Stagflation is a possibility
The well-known economist Nouriel Roubini, who forecast the 2008 “Hamburger crisis,” has warned that the Ukraine war might intensify hostilities between world giants – the US and the West on one side vs Russia, China, North Korea, and Iran on the other.
“In terms of the economy, a global stagflationary recession is now highly likely,” he wrote on Project Syndicate.
The Ukraine conflict might cause a large negative supply shock in a global economy still reeling from COVID-19 and a year-long buildup of inflationary pressures. He predicts that the shock will have a negative impact on growth and raise prices at a time when inflation expectations are already becoming unanchored. Russia and Ukraine are significant raw material and food product exporters.
Kobsidthi agreed with Roubini, predicting that global stagflation will be devastating to Thailand’s export-led economy.
Prior to the invasion, the International Monetary Fund anticipated that the world economy would increase at 4.4 percent this year, down from 5.9 percent last year. It predicted that advanced countries would expand at a 3.9 percent annual rate, while emerging markets and developing economies would rise at a 4.8 percent annual rate.
Meanwhile, Anusorn Tamajai, former dean of Rangsit University’s Economics Faculty, was concerned that Thailand was on the verge of embracing stagflation due to the country’s reliance on oil and energy imports. Global chip and semiconductor supply may be reduced, affecting vehicle and electronic exports.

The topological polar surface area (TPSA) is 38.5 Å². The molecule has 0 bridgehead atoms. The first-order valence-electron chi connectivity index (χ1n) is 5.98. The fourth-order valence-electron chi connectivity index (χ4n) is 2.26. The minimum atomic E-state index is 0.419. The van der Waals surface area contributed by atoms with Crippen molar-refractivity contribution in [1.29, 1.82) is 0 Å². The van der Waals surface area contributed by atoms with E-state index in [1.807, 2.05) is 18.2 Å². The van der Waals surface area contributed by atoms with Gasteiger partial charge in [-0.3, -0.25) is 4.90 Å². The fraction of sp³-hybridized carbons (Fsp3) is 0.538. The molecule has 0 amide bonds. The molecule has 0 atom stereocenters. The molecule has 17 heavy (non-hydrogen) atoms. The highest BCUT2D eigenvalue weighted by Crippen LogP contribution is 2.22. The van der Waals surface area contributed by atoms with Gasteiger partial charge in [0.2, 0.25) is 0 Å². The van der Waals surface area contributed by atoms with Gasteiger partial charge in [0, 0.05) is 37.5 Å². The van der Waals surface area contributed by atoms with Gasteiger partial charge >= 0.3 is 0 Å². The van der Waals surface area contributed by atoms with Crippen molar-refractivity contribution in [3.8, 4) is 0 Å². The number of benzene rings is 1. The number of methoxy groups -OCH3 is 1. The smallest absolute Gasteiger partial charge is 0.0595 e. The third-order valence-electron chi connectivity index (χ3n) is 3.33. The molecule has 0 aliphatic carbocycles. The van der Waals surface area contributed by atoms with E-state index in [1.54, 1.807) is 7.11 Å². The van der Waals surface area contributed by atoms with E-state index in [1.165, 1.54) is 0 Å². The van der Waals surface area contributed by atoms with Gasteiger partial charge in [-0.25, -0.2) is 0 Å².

Russia has been cut off from financial markets
The EU, US, and their allies decided to cut a number of Russian banks off from the Society for Worldwide Interbank Financial Telecommunication (SWIFT), the main international payment system, as well as freeze the assets of Russia’s central bank, in a bold move that could have far-reaching consequences. Russia’s capacity to access its offshore reserves will be significantly hampered as a result of the move.
The goal is to “further isolate Russia from the international financial system,” according to a joint statement. The sanctions are the most severe penalties imposed on Russia for its invasion of Ukraine to far.
SWIFT is a secure communications system that allows for fast payments in international trade.
Earlier, when asked about the matter and the economic impact of Ukraine crisis on Thailand on Thailand, Bank of Thailand assistant governor Chantavarn Sucharitakul stated that she was unsure whether a final decision had been reached to remove Russia from SWIFT.
According to some news sources, Germany is opposed to this alternative since it would prevent German energy importers from remitting payments to Russia.
“We are closely monitoring developments,” Chantavarn said, adding that it was too early to comment on the developing scenario.